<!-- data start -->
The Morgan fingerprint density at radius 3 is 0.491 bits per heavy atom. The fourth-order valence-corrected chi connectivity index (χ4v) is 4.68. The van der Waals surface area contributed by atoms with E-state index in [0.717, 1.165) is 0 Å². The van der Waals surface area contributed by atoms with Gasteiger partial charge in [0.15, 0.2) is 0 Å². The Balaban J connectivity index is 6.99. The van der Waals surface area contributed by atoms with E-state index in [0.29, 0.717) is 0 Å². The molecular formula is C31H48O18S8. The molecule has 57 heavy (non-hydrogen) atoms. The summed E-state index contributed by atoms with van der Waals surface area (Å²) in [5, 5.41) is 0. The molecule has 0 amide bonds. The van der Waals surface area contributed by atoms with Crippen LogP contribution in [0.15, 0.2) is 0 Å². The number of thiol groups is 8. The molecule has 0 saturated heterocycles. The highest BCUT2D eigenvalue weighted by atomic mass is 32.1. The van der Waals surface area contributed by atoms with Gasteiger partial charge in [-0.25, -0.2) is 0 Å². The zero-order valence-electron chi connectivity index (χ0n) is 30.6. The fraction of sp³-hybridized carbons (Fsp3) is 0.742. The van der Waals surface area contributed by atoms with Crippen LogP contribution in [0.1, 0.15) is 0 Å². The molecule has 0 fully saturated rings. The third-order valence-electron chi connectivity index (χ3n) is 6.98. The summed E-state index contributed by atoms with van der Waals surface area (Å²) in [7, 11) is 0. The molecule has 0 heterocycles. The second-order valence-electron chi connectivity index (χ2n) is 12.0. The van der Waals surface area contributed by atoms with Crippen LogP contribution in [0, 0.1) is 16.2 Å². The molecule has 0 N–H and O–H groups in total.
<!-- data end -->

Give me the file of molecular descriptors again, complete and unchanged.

The Morgan fingerprint density at radius 3 is 0.491 bits per heavy atom. The fourth-order valence-corrected chi connectivity index (χ4v) is 4.68. The van der Waals surface area contributed by atoms with E-state index in [0.717, 1.165) is 0 Å². The van der Waals surface area contributed by atoms with Gasteiger partial charge in [0.15, 0.2) is 0 Å². The Balaban J connectivity index is 6.99. The van der Waals surface area contributed by atoms with E-state index in [0.29, 0.717) is 0 Å². The molecular formula is C31H48O18S8. The molecule has 57 heavy (non-hydrogen) atoms. The summed E-state index contributed by atoms with van der Waals surface area (Å²) in [5, 5.41) is 0. The molecule has 0 amide bonds. The van der Waals surface area contributed by atoms with Crippen LogP contribution in [0.15, 0.2) is 0 Å². The number of thiol groups is 8. The molecule has 0 saturated heterocycles. The highest BCUT2D eigenvalue weighted by atomic mass is 32.1. The van der Waals surface area contributed by atoms with Gasteiger partial charge in [-0.25, -0.2) is 0 Å². The zero-order valence-electron chi connectivity index (χ0n) is 30.6. The fraction of sp³-hybridized carbons (Fsp3) is 0.742. The van der Waals surface area contributed by atoms with Crippen LogP contribution in [0.1, 0.15) is 0 Å². The molecule has 0 fully saturated rings. The third-order valence-electron chi connectivity index (χ3n) is 6.98. The summed E-state index contributed by atoms with van der Waals surface area (Å²) in [7, 11) is 0. The molecule has 0 heterocycles. The second-order valence-electron chi connectivity index (χ2n) is 12.0. The van der Waals surface area contributed by atoms with Crippen LogP contribution in [0, 0.1) is 16.2 Å². The molecule has 0 N–H and O–H groups in total.